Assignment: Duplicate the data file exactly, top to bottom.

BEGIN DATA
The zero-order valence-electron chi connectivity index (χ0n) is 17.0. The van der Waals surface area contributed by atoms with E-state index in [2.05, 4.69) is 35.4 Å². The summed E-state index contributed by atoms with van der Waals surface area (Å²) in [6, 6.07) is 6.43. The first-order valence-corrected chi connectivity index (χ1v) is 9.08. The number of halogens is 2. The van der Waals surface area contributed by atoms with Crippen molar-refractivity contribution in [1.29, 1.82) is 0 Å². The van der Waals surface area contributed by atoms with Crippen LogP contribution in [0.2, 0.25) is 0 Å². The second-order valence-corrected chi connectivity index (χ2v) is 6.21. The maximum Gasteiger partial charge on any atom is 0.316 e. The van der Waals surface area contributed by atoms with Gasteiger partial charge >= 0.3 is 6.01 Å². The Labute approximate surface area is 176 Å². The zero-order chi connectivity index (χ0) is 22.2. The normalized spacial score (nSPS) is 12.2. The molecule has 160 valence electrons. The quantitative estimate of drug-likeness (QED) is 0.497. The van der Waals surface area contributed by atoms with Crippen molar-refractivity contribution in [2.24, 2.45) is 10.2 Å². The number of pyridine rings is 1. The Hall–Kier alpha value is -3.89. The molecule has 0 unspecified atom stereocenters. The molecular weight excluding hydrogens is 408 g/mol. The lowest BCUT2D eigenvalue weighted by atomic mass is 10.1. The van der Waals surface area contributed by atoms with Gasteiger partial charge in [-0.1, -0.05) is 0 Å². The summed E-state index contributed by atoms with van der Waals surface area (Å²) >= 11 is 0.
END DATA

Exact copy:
The zero-order valence-electron chi connectivity index (χ0n) is 17.0. The van der Waals surface area contributed by atoms with E-state index in [2.05, 4.69) is 35.4 Å². The summed E-state index contributed by atoms with van der Waals surface area (Å²) in [6, 6.07) is 6.43. The first-order valence-corrected chi connectivity index (χ1v) is 9.08. The number of halogens is 2. The van der Waals surface area contributed by atoms with Crippen molar-refractivity contribution in [1.29, 1.82) is 0 Å². The van der Waals surface area contributed by atoms with Crippen LogP contribution in [0.2, 0.25) is 0 Å². The second-order valence-corrected chi connectivity index (χ2v) is 6.21. The maximum Gasteiger partial charge on any atom is 0.316 e. The van der Waals surface area contributed by atoms with Gasteiger partial charge >= 0.3 is 6.01 Å². The Labute approximate surface area is 176 Å². The zero-order chi connectivity index (χ0) is 22.2. The normalized spacial score (nSPS) is 12.2. The molecule has 160 valence electrons. The quantitative estimate of drug-likeness (QED) is 0.497. The van der Waals surface area contributed by atoms with Crippen molar-refractivity contribution in [2.24, 2.45) is 10.2 Å². The number of pyridine rings is 1. The Hall–Kier alpha value is -3.89. The molecule has 0 unspecified atom stereocenters. The molecular weight excluding hydrogens is 408 g/mol. The lowest BCUT2D eigenvalue weighted by atomic mass is 10.1. The van der Waals surface area contributed by atoms with Gasteiger partial charge in [-0.1, -0.05) is 0 Å². The summed E-state index contributed by atoms with van der Waals surface area (Å²) >= 11 is 0.